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Breathing Easy: The Gary Klausner Story

Plainview resident going strong 13 years after double lung transplant

 On the surface, Gary Klausner lives the typical life of a Plainview resident. A wife, two kids. Works in sales. It is what’s beneath the surface, however, that truly tells his story.

Gary is 47 years old, and has only had his lungs for 13. He is a double lung transplant recipient, the result of his battle with cystic fibrosis. When he was first diagnosed, life expectancy for those afflicted was 16 years. Now it is 35.

Gary almost became a statistic. Now, he is a survivor.

At age 10, Gary was constantly getting sick, and was soon diagnosed with the disease, where the lungs fill with mucus. The body becomes prone to infection, and proper digestion is a problem. For a while, Gary managed quite well, playing sports in high school and attending college. He eventually married and became a trader on Wall Street.

At age 30, his condition began to catch up to him.

“It wasn’t a slow progressive downfall, it was like falling off a cliff,” Gary said. “One day I went from driving myself from work to L.I. Jewish Hospital and never came out, I was in the ICU unit for 37 days.”

A rare organism was growing inside Gary’s lungs, untreatable by antibiotics. He was on oxygen 24 hours a day. Finally, he was told point blank: he needed a double lung transplant, or he would die.

Adding to the stress, Gary’s wife Robin was pregnant with twins, giving birth while Gary received around the clock care at his parents house in Merrick.

“The afternoon of their bris, I left [the same day], not knowing if I would see [my family] again, and I drove down to North Carolina with my father,” Gary said.

Gary was on the waiting list at Duke University Hospital, and had to move there to await a transplant. Simply getting that far was an accomplishment, as most hospitals would not put him on their list because his chance of survival was poor due to the organism.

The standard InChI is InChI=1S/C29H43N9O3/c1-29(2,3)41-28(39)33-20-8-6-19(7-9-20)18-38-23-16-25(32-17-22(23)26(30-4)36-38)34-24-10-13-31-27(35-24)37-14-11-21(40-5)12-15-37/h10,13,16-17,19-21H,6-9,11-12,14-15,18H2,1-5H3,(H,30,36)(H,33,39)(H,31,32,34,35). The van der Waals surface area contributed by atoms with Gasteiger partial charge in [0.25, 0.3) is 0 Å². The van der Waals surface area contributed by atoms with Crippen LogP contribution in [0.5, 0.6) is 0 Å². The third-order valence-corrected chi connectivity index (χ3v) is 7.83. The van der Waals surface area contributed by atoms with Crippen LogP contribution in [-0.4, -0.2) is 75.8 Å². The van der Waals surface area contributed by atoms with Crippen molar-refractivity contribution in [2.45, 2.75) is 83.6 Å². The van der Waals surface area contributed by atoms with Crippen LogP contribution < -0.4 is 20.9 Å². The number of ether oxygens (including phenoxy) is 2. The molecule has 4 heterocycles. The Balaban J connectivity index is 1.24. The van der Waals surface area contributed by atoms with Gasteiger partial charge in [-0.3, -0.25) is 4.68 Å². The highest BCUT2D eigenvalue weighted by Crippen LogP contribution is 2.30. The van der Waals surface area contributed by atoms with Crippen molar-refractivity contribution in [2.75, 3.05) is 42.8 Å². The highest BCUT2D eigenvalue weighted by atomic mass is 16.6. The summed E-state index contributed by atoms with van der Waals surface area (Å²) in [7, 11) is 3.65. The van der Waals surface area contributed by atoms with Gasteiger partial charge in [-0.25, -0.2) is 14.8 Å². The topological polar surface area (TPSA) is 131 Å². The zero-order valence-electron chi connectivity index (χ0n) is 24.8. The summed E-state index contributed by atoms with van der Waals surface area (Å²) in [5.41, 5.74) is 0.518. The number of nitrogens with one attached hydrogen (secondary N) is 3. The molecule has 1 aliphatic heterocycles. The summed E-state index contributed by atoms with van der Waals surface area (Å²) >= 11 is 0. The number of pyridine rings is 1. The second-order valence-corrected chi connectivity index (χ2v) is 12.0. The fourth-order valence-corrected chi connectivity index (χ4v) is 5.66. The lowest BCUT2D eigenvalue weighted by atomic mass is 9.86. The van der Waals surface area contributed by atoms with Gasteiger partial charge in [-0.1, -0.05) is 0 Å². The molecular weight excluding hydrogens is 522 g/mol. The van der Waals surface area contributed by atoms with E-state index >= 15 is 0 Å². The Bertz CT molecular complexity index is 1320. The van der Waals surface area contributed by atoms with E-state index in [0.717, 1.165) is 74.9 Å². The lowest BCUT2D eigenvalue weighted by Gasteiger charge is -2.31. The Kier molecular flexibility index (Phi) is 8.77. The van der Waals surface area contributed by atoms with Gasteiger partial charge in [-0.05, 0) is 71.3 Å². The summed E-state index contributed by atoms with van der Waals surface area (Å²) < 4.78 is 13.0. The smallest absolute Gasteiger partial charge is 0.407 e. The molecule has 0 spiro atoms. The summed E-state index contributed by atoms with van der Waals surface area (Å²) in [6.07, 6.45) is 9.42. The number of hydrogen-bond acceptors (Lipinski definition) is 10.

And to complicate things further, his newborn son Matthew needed open-heart surgery to repair a valve. Hooked up to oxygen hundreds of miles away, Gary could not be there for his family.

“My wife was in the ICU at Columbia Hospital with [Matthew], my in-laws were with my other twin (Steven), and I was down in North Carolina with my parents,” Gary recounts.

Matthew’s surgery went well, and three days, the call came. A pair of lungs had been found, and Gary was prepped for surgery - a dry run as it’s called, since sometimes damage is found on the organs, rendering it unusable. Fortunately that was not the case here, and Gary underwent 10 hours of surgery.

He wasn’t out of the woods yet. Gary remained hospitalized for 35 days with multiple complications.

“Aside from the transplant, they paralyzed my vocal chords, they broke a feeding tube in my chest, [and] I had to have another operation for acid reflux,” he said.

Finally he was released, and began the arduous process of learning how to breathe properly, and adjusting to a slew of daily medications he will need to take the rest of his life. Not to mention his first days of fatherhood, and Gary feels his strong support system of loved ones helped him recover.

“You can’t go through it by yourself,” Gary said. “You really need to have your loved ones with you to get through this.”

It worked. Six weeks after returning home, Gary ran in a 5K race in Long Beach on Memorial Day, 1999. A couple months later, he competed in a 5 mile run at Jones Beach. Soon, Gary Klausner, transplant survivor, became Gary Klausner, local celebrity.

There was the appearance on the Discovery Channel. He was Man of the Year for the Boomer Esiason Foundation, run by the former New York Jets quarterback whose son has CF. Esiason got Gary onto the show “Queer Eye For the Straight Guy,” where the Klausners got a home makeover, a shopping spree, and a trip to the Bahamas.

Now Gary is an author, with his book Never Say Never: A Life of Challenges available on Amazon.com and Village Cards & Gifts in Morton Village. He will hold a book signing at Book Revue in Huntington on March 16.

Along with cystic fibrosis, he battles diabetes, and has had a bout with skin cancer caused by his medication. While every day is a battle, it is also a blessing, considering what he’s been through in the almost 40 years since he was first diagnosed.

“Life is perfect right now, a complete 360 from where I was 13 years ago,” he says as he exhales.

And when Gary Klausner inhales, it’s with a breath of fresh air, in more ways than one.